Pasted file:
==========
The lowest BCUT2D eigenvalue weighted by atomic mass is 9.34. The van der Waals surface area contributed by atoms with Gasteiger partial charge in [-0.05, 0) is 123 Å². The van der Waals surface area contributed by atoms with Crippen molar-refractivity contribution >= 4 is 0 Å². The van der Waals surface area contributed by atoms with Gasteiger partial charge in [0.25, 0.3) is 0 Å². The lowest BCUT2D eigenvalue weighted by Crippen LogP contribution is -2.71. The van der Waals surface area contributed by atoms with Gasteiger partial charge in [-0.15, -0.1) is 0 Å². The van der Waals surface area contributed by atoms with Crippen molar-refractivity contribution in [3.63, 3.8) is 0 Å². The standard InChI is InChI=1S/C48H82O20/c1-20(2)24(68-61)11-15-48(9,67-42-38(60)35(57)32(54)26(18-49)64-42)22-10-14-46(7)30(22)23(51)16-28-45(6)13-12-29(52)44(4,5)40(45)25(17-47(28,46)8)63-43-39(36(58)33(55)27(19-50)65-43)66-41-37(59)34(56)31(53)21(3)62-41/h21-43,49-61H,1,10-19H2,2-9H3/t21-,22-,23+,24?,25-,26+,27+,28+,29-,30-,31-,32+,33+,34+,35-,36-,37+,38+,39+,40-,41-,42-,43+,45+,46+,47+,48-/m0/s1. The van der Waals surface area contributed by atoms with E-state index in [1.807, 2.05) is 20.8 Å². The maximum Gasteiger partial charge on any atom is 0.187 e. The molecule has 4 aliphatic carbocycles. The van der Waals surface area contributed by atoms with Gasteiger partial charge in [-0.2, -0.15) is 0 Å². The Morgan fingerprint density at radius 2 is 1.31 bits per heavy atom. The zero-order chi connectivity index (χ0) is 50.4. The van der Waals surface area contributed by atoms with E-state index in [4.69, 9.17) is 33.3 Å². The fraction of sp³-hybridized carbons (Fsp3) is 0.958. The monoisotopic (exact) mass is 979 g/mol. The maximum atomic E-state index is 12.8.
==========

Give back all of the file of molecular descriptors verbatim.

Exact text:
The lowest BCUT2D eigenvalue weighted by atomic mass is 9.34. The van der Waals surface area contributed by atoms with Gasteiger partial charge in [-0.05, 0) is 123 Å². The van der Waals surface area contributed by atoms with Crippen molar-refractivity contribution >= 4 is 0 Å². The van der Waals surface area contributed by atoms with Gasteiger partial charge in [0.25, 0.3) is 0 Å². The lowest BCUT2D eigenvalue weighted by Crippen LogP contribution is -2.71. The van der Waals surface area contributed by atoms with Gasteiger partial charge in [-0.15, -0.1) is 0 Å². The van der Waals surface area contributed by atoms with Crippen molar-refractivity contribution in [3.63, 3.8) is 0 Å². The standard InChI is InChI=1S/C48H82O20/c1-20(2)24(68-61)11-15-48(9,67-42-38(60)35(57)32(54)26(18-49)64-42)22-10-14-46(7)30(22)23(51)16-28-45(6)13-12-29(52)44(4,5)40(45)25(17-47(28,46)8)63-43-39(36(58)33(55)27(19-50)65-43)66-41-37(59)34(56)31(53)21(3)62-41/h21-43,49-61H,1,10-19H2,2-9H3/t21-,22-,23+,24?,25-,26+,27+,28+,29-,30-,31-,32+,33+,34+,35-,36-,37+,38+,39+,40-,41-,42-,43+,45+,46+,47+,48-/m0/s1. The van der Waals surface area contributed by atoms with E-state index in [1.807, 2.05) is 20.8 Å². The maximum Gasteiger partial charge on any atom is 0.187 e. The molecule has 4 aliphatic carbocycles. The van der Waals surface area contributed by atoms with Gasteiger partial charge in [-0.2, -0.15) is 0 Å². The Morgan fingerprint density at radius 2 is 1.31 bits per heavy atom. The zero-order chi connectivity index (χ0) is 50.4. The van der Waals surface area contributed by atoms with E-state index in [4.69, 9.17) is 33.3 Å². The fraction of sp³-hybridized carbons (Fsp3) is 0.958. The monoisotopic (exact) mass is 979 g/mol. The maximum atomic E-state index is 12.8.